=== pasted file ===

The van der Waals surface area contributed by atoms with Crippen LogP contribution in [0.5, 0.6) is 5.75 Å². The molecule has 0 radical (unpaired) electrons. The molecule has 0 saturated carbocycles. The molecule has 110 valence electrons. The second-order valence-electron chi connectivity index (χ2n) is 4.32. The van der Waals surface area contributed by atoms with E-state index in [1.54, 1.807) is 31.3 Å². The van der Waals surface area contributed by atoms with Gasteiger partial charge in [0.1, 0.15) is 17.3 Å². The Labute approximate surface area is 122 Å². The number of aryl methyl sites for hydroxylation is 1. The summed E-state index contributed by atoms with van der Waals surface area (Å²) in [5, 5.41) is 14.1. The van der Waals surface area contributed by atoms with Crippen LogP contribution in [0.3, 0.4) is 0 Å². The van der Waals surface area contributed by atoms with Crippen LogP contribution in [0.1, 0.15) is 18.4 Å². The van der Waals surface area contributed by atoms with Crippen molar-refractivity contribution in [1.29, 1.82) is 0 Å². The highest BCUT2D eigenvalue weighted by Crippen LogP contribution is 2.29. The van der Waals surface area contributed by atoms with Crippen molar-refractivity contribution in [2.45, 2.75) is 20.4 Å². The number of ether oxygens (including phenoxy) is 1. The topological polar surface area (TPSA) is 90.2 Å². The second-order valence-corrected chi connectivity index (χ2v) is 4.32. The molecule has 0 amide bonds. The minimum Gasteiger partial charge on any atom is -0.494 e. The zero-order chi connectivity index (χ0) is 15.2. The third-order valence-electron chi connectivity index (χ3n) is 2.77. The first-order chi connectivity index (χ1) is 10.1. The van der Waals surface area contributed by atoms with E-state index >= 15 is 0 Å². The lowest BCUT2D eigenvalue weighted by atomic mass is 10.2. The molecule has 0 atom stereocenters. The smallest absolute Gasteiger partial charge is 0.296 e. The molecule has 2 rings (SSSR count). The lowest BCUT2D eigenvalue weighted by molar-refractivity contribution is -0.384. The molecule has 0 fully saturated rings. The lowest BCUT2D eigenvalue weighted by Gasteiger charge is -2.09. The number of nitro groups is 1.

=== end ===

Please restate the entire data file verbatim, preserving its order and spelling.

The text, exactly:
The van der Waals surface area contributed by atoms with Crippen LogP contribution in [0.5, 0.6) is 5.75 Å². The molecule has 0 radical (unpaired) electrons. The molecule has 0 saturated carbocycles. The molecule has 110 valence electrons. The second-order valence-electron chi connectivity index (χ2n) is 4.32. The van der Waals surface area contributed by atoms with E-state index in [1.54, 1.807) is 31.3 Å². The van der Waals surface area contributed by atoms with Gasteiger partial charge in [0.1, 0.15) is 17.3 Å². The Labute approximate surface area is 122 Å². The number of aryl methyl sites for hydroxylation is 1. The summed E-state index contributed by atoms with van der Waals surface area (Å²) in [5, 5.41) is 14.1. The van der Waals surface area contributed by atoms with Crippen LogP contribution in [0.3, 0.4) is 0 Å². The van der Waals surface area contributed by atoms with Crippen LogP contribution in [0.1, 0.15) is 18.4 Å². The van der Waals surface area contributed by atoms with Crippen molar-refractivity contribution in [1.29, 1.82) is 0 Å². The highest BCUT2D eigenvalue weighted by Crippen LogP contribution is 2.29. The van der Waals surface area contributed by atoms with Crippen molar-refractivity contribution in [2.45, 2.75) is 20.4 Å². The number of ether oxygens (including phenoxy) is 1. The topological polar surface area (TPSA) is 90.2 Å². The second-order valence-corrected chi connectivity index (χ2v) is 4.32. The molecule has 0 amide bonds. The minimum Gasteiger partial charge on any atom is -0.494 e. The zero-order chi connectivity index (χ0) is 15.2. The third-order valence-electron chi connectivity index (χ3n) is 2.77. The first-order chi connectivity index (χ1) is 10.1. The van der Waals surface area contributed by atoms with E-state index >= 15 is 0 Å². The lowest BCUT2D eigenvalue weighted by atomic mass is 10.2. The molecule has 0 atom stereocenters. The smallest absolute Gasteiger partial charge is 0.296 e. The molecule has 2 rings (SSSR count). The lowest BCUT2D eigenvalue weighted by molar-refractivity contribution is -0.384. The molecule has 0 fully saturated rings. The lowest BCUT2D eigenvalue weighted by Gasteiger charge is -2.09. The number of nitro groups is 1.